PGA expects major warmth

TULSA, Okla. — TULSA, Okla. -- The last three winners of the PGA Championship are Tiger Woods, Phil Mickelson and Vijay Singh, who have combined for 18 major titles, 12 by Woods, so they have strength in numbers.

This year, the tournament will be played starting today at steamy Southern Hills Country Club, where the forecast for the rest of the week, for the 98th PGA Championship, the fourth and final major of the year, is lingering heat and a first-time winner.


Except that Tiger Woods is hotter than anyone. A three-time PGA Championship winner, Woods won last year at Medinah, so he has pleasant memories of this event and of last week's Bridgestone Invitational, where he won by eight shots.

"I think he's still the guy to beat every day of the week," Retief Goosen said.


In the last major played at Southern Hills, the 2001 U.S. Open, Goosen won in an 18-hole playoff with Mark Brooks, who won his only major in the 1996 PGA at Valhalla.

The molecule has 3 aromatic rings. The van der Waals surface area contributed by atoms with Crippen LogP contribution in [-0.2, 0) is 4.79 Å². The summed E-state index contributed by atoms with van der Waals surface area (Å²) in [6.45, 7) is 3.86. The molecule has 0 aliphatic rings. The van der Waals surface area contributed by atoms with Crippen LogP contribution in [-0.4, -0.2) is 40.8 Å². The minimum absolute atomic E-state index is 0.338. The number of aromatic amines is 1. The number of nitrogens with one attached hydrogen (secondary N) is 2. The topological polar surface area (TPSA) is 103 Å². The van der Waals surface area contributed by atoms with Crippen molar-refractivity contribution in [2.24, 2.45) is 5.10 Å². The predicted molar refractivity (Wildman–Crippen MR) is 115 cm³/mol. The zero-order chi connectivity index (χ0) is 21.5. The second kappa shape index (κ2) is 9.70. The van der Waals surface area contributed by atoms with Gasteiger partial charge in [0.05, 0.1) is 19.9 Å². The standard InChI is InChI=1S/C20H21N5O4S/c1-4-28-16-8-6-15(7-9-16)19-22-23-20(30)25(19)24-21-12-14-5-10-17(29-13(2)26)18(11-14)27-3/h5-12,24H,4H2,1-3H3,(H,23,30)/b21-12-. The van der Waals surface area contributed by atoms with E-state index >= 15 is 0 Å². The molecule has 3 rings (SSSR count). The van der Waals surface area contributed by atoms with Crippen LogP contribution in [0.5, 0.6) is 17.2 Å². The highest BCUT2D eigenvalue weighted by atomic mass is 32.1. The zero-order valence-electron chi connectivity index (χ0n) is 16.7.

Ten players in the past 17 years have won their first major title at the PGA Championship: Wayne Grady, John Daly, Paul Azinger, Steve Elkington, Brooks, Davis Love III, Singh, David Toms, Rich Beem and Shaun Micheel.

First-time winners have been the theme in the first three majors this year, with Zach Johnson winning the Masters, Angel Cabrera the U.S. Open and Padraig Harrington the British Open.

Johnson said that possible trend should be rejected.

"I think too much is made of it," he said. "Bottom line is, everybody's good. Doesn't matter if it's a tour event or a major. Doesn't surprise me. It surprises obviously sometimes the media and certainly the fans, some of the names they haven't heard of or aren't household names, like myself at the Masters."

Woods this year has won four times, tied for second at the Masters and the U.S. Open and tied for 12th at the British Open. The $1.35 million he picked up Sunday at the Bridgestone Invitational brought him to $6.5 million on the PGA Tour this year ($2.1 million ahead of second-place Singh) and $72 million for his career.

But without a major this year, Woods is stuck on 12, and Southern Hills is his last chance for 2007.

Southern Hills isn't considered ideal for Woods, with its many doglegs and rather narrow fairways that probably will take the driver out of his hands. With only two par-5s, Southern Hills would seem to negate Woods' power, but he said he has adjusted.


"You just do what the course allows you to do," he said. "I'm hitting the ball in the same spots I did in 2001 [in the U.S. Open, when Woods tied for 12th]. And probably a little bit less club because it's warmer. Those two factors. I'm playing the same spots that I did in '01, but it's just with different clubs."

Thomas Bonk writes for the Los Angeles Times.